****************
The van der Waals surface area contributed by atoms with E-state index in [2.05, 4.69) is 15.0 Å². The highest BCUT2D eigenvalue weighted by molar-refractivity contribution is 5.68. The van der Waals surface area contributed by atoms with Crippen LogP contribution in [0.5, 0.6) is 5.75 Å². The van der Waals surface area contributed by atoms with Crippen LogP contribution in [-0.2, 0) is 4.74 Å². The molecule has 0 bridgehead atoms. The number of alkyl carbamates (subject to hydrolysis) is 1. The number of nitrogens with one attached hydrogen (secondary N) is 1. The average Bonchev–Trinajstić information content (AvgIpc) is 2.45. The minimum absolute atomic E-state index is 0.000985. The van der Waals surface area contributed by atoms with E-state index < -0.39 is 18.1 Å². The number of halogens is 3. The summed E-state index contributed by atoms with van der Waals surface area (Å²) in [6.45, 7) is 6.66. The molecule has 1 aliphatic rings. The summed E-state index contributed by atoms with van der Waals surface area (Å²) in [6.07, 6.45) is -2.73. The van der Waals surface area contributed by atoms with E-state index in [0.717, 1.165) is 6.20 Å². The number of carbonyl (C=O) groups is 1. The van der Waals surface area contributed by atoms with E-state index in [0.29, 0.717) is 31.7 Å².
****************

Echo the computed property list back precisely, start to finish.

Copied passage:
The van der Waals surface area contributed by atoms with E-state index in [2.05, 4.69) is 15.0 Å². The highest BCUT2D eigenvalue weighted by molar-refractivity contribution is 5.68. The van der Waals surface area contributed by atoms with Crippen LogP contribution in [0.5, 0.6) is 5.75 Å². The van der Waals surface area contributed by atoms with Crippen LogP contribution in [-0.2, 0) is 4.74 Å². The molecule has 0 bridgehead atoms. The number of alkyl carbamates (subject to hydrolysis) is 1. The number of nitrogens with one attached hydrogen (secondary N) is 1. The average Bonchev–Trinajstić information content (AvgIpc) is 2.45. The minimum absolute atomic E-state index is 0.000985. The van der Waals surface area contributed by atoms with E-state index < -0.39 is 18.1 Å². The number of halogens is 3. The summed E-state index contributed by atoms with van der Waals surface area (Å²) in [6.45, 7) is 6.66. The molecule has 1 aliphatic rings. The summed E-state index contributed by atoms with van der Waals surface area (Å²) in [6.07, 6.45) is -2.73. The van der Waals surface area contributed by atoms with E-state index in [0.717, 1.165) is 6.20 Å². The number of carbonyl (C=O) groups is 1. The van der Waals surface area contributed by atoms with E-state index in [0.29, 0.717) is 31.7 Å².